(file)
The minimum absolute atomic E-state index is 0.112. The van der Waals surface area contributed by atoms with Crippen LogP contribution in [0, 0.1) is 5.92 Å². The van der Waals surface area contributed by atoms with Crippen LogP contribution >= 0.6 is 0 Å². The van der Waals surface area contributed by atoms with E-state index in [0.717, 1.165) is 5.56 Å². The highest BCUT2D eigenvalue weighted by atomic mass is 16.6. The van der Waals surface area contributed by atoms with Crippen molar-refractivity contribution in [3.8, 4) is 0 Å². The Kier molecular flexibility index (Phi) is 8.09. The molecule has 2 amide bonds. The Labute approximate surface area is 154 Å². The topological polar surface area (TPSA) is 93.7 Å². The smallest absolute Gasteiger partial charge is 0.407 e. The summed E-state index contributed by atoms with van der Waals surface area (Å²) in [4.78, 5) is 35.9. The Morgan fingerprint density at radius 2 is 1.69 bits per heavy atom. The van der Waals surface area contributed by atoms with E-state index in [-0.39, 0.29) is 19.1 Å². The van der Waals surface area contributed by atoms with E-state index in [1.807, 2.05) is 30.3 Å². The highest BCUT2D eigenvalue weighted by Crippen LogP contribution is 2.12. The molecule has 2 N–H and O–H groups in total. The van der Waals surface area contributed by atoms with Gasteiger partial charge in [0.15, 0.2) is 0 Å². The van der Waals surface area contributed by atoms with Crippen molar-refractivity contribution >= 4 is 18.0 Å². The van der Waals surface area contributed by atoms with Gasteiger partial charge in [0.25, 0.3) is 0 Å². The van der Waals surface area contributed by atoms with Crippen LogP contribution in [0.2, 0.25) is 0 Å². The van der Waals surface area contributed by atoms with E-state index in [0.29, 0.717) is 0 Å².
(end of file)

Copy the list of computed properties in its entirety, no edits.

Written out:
The minimum absolute atomic E-state index is 0.112. The van der Waals surface area contributed by atoms with Crippen LogP contribution in [0, 0.1) is 5.92 Å². The van der Waals surface area contributed by atoms with Crippen LogP contribution >= 0.6 is 0 Å². The van der Waals surface area contributed by atoms with E-state index in [0.717, 1.165) is 5.56 Å². The highest BCUT2D eigenvalue weighted by atomic mass is 16.6. The van der Waals surface area contributed by atoms with Crippen molar-refractivity contribution in [3.8, 4) is 0 Å². The Kier molecular flexibility index (Phi) is 8.09. The molecule has 2 amide bonds. The Labute approximate surface area is 154 Å². The topological polar surface area (TPSA) is 93.7 Å². The smallest absolute Gasteiger partial charge is 0.407 e. The summed E-state index contributed by atoms with van der Waals surface area (Å²) in [4.78, 5) is 35.9. The Morgan fingerprint density at radius 2 is 1.69 bits per heavy atom. The van der Waals surface area contributed by atoms with E-state index in [-0.39, 0.29) is 19.1 Å². The van der Waals surface area contributed by atoms with E-state index in [1.807, 2.05) is 30.3 Å². The highest BCUT2D eigenvalue weighted by Crippen LogP contribution is 2.12. The molecule has 2 N–H and O–H groups in total. The van der Waals surface area contributed by atoms with Gasteiger partial charge in [0.15, 0.2) is 0 Å². The van der Waals surface area contributed by atoms with Crippen molar-refractivity contribution >= 4 is 18.0 Å². The van der Waals surface area contributed by atoms with Gasteiger partial charge in [0.25, 0.3) is 0 Å². The van der Waals surface area contributed by atoms with Crippen LogP contribution in [0.2, 0.25) is 0 Å². The van der Waals surface area contributed by atoms with E-state index in [0.29, 0.717) is 0 Å².